SALT LAKE CITY — School districts, charter schools and students now have the guidance they need to utilize a statewide online education program this fall, but some believe there will be serious hiccups as the program gets under way.
The new statute was adopted this legislative session and enables high school students to exchange up to two of their regular classes for online classes from a variety of vendors at no cost. Only students who intend to graduate early will be allowed to more than eight classes per year.
Lawmakers and educators are still working out kinks in the program. Last week, the State Board of Education held an emergency meeting to create a rule detailing class registration procedures.
"I think largely the state board emergency rule is effective and is appropriate," said Sen. Howard Stephenson, R-Draper, who sponsored the legislation. "It ensures that students can sign up for online courses this fall, and that was the important thing."
While the board created a framework for schools and students to follow, not all board members agree with the legislation wholesale.
Board Chairwoman Debra Roberts said the law's stipulation that students must drop a traditional high school class for every online class they take is a detriment to public education; as is the funding burden it will place on small schools that won't find out until students register this fall how many classes will be dropped.
"I think there will be instances where it will be extremely difficult and where it will cause more harm than good," Roberts said. "There's literally nothing as a state board that we can do to alleviate that."
For more than 15 years, high school students have been able to take online classes from the state-funded Utah Electronic High School in addition to their traditional high school classes. The new law allows state education dollars to flow to whatever state-approved online schools students take classes from. Students will still be able to use UEHS for the upcoming year.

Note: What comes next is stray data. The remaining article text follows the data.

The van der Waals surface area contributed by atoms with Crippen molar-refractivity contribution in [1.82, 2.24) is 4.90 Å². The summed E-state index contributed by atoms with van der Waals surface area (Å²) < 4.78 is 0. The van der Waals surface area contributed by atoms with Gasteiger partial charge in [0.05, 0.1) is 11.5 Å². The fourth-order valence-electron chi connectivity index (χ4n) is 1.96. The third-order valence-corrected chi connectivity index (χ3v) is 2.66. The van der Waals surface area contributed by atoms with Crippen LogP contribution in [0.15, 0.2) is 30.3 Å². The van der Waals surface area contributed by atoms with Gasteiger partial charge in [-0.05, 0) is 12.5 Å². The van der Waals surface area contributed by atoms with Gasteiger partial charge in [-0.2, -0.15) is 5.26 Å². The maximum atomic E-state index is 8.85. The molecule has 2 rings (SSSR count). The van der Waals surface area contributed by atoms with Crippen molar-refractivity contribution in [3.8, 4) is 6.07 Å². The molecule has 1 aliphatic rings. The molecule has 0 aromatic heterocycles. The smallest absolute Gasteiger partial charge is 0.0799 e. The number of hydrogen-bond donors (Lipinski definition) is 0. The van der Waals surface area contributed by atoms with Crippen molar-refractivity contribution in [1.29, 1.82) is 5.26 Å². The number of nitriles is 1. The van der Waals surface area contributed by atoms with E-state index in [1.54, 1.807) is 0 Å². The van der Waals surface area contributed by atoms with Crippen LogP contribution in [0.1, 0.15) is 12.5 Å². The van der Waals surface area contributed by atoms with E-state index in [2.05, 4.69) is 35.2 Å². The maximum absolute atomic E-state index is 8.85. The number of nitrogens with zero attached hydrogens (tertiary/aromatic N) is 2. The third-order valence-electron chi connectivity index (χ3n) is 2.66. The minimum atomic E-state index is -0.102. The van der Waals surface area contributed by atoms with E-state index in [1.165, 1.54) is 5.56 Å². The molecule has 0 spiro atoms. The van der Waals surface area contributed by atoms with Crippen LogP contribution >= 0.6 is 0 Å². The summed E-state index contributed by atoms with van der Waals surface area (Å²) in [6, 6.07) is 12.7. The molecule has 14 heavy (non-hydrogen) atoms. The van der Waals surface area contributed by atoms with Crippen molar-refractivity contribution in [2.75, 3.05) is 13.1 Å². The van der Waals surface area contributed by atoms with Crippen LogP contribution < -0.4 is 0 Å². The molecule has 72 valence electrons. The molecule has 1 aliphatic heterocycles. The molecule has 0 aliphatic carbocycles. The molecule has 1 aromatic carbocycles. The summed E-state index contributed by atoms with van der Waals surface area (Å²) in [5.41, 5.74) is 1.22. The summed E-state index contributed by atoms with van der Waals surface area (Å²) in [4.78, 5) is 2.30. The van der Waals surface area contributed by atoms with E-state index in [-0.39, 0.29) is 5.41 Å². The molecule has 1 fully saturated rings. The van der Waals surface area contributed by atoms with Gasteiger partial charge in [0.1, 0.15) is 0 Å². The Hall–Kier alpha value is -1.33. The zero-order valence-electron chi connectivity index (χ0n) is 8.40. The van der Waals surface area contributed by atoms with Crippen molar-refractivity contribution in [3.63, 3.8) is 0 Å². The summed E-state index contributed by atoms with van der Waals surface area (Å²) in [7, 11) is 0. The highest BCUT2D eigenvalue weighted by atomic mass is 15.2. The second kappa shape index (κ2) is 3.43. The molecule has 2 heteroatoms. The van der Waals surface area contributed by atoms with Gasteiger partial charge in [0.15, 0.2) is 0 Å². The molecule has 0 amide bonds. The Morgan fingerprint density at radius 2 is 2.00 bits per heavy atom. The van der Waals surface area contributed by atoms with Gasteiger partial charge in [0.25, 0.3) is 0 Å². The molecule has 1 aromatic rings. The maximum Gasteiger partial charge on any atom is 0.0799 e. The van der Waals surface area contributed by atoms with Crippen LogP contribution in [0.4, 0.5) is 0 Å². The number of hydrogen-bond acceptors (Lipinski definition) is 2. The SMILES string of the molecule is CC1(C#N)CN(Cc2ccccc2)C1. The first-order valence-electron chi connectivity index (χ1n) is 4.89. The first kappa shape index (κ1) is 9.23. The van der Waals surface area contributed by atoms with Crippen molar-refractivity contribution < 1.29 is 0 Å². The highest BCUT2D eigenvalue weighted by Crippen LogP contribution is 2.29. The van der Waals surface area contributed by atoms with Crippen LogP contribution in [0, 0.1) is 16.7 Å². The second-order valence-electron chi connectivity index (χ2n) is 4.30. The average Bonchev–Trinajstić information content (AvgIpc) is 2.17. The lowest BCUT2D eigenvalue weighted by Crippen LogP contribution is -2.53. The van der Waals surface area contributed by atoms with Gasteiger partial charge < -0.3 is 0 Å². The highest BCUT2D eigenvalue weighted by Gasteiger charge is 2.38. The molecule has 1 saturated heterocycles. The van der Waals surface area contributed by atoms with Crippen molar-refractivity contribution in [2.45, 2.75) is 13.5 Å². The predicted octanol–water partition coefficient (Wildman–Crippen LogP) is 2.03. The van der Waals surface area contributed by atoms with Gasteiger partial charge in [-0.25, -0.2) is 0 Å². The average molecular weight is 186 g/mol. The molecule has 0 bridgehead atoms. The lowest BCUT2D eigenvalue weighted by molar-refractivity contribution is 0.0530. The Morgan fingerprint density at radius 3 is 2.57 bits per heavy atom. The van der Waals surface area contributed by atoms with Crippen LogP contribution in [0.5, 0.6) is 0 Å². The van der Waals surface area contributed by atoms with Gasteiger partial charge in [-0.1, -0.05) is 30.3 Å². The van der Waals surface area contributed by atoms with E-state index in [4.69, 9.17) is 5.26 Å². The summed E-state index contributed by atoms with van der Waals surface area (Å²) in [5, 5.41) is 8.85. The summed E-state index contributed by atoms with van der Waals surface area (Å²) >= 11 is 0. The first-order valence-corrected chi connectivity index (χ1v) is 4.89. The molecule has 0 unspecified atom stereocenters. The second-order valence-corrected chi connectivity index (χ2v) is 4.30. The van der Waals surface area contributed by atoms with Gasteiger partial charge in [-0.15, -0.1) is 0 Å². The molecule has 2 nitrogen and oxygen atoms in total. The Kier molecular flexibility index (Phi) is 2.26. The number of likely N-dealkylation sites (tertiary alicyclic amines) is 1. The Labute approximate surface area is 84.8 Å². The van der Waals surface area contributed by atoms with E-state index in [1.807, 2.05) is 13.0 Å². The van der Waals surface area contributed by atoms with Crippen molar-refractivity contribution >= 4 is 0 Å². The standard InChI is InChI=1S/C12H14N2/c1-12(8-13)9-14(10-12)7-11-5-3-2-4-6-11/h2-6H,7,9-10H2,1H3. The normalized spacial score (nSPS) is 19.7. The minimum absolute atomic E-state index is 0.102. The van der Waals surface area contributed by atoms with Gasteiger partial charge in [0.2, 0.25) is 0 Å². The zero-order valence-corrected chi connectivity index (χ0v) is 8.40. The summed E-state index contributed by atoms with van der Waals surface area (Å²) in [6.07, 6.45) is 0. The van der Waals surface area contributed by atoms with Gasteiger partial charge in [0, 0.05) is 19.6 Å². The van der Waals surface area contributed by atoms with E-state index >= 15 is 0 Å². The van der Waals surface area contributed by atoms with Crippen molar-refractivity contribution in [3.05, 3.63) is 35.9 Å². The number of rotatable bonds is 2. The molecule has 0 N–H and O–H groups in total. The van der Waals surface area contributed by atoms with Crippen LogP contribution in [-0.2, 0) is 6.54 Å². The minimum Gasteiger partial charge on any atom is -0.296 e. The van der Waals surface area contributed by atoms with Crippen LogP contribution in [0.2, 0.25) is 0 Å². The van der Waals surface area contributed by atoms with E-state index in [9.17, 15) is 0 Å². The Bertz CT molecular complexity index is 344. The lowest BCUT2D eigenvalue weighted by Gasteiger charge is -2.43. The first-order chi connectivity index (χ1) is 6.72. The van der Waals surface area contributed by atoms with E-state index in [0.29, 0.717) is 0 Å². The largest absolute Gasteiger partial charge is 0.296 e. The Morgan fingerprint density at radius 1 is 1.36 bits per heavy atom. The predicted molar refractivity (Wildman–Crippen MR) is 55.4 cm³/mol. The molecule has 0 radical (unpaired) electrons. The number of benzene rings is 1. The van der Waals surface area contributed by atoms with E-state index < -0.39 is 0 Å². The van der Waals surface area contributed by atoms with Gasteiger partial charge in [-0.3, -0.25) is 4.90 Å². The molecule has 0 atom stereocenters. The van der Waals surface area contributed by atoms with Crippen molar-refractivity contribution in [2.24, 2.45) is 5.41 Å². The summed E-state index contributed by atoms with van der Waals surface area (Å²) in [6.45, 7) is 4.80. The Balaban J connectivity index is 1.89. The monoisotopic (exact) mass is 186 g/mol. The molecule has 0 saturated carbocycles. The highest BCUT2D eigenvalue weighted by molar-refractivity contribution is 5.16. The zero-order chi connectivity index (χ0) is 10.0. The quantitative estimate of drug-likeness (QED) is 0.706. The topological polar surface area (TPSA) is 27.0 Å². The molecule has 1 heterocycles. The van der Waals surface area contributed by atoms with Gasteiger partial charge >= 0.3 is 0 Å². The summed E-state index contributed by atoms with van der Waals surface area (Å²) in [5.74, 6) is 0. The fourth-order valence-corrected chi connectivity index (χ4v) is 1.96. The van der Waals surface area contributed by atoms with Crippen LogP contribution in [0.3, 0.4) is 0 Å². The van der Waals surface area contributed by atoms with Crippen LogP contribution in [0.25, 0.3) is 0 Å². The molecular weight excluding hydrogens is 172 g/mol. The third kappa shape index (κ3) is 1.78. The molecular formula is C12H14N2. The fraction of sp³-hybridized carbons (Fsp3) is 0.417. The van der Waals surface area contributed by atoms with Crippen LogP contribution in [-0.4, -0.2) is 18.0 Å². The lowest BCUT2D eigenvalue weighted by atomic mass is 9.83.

One controversial topic the board chose not address in the emergency board rule is the issue of who supervises high school students who have dropped a class. The board left that up to individual districts and charters, some of which might require parents to take students off campus during their off class, while others might provide a study hall where students enrolled in online classes can go.
"The one thing that we are hoping is that local schools are not antagonistic toward students who take an online course, that they accommodate that student," Stephenson said. "I'm hopeful that schools will see online education providers as partners with them in assisting students and achieving academic success."
Stephenson attended the late-June board meeting, and said one aspect of the board's rule he is not satisfied with was the decision to name the program the "Statewide Online Public Education Program." Stephenson said the title is inconsistent with the statute, which does not include "public" in the title.
"I think that the fact that they call it something different than the statute calls it is a problem," he said.
Stephenson said changes will be made to the current funding formula, which sends more than $700 to an online provider for every class a student takes during legislative interim. A tiered formula will be created, making some online classes that require more materials more expensive, and others less expensive.
But Roberts said she would like to make more significant changes to the law, such as the removal of the stipulation that students must drop classes in order to take online courses.
"Sometimes, the (legislative) session is so short and ... sometimes we aren't able to have the in-depth conversations and the in-depth listening that needs to take place," Roberts said. "If they truly want to pursue online education ... they have got to change the statute."
Roberts said the board will also discuss and amend the rule at its August meeting, and will allow for public comment and discussion that wasn't possible in June.
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